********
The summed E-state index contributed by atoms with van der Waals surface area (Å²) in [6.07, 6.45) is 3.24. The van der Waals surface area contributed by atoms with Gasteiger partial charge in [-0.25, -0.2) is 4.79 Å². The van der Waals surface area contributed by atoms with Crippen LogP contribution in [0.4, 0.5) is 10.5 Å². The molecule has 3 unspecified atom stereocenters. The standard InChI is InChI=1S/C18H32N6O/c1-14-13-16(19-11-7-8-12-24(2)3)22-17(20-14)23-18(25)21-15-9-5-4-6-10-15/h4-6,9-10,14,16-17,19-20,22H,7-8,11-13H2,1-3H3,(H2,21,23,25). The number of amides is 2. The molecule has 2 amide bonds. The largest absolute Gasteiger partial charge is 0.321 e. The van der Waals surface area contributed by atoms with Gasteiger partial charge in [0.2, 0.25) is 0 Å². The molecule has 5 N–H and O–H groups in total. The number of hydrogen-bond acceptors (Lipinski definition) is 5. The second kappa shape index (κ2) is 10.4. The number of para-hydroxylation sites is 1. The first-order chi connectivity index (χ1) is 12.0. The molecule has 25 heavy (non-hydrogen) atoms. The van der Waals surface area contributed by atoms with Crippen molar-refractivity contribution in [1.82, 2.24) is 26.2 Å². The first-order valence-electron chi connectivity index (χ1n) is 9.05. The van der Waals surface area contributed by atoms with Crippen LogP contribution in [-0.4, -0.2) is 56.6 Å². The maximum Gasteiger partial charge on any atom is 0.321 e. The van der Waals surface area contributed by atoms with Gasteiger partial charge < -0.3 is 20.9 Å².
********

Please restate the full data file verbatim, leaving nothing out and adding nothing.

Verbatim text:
The summed E-state index contributed by atoms with van der Waals surface area (Å²) in [6.07, 6.45) is 3.24. The van der Waals surface area contributed by atoms with Gasteiger partial charge in [-0.25, -0.2) is 4.79 Å². The van der Waals surface area contributed by atoms with Crippen LogP contribution in [0.4, 0.5) is 10.5 Å². The molecule has 3 unspecified atom stereocenters. The standard InChI is InChI=1S/C18H32N6O/c1-14-13-16(19-11-7-8-12-24(2)3)22-17(20-14)23-18(25)21-15-9-5-4-6-10-15/h4-6,9-10,14,16-17,19-20,22H,7-8,11-13H2,1-3H3,(H2,21,23,25). The number of amides is 2. The molecule has 2 amide bonds. The largest absolute Gasteiger partial charge is 0.321 e. The van der Waals surface area contributed by atoms with Gasteiger partial charge in [0.2, 0.25) is 0 Å². The molecule has 5 N–H and O–H groups in total. The number of hydrogen-bond acceptors (Lipinski definition) is 5. The second kappa shape index (κ2) is 10.4. The number of para-hydroxylation sites is 1. The first-order chi connectivity index (χ1) is 12.0. The molecule has 25 heavy (non-hydrogen) atoms. The van der Waals surface area contributed by atoms with Crippen molar-refractivity contribution in [1.82, 2.24) is 26.2 Å². The first-order valence-electron chi connectivity index (χ1n) is 9.05. The van der Waals surface area contributed by atoms with Crippen LogP contribution in [-0.4, -0.2) is 56.6 Å². The maximum Gasteiger partial charge on any atom is 0.321 e. The van der Waals surface area contributed by atoms with Gasteiger partial charge < -0.3 is 20.9 Å².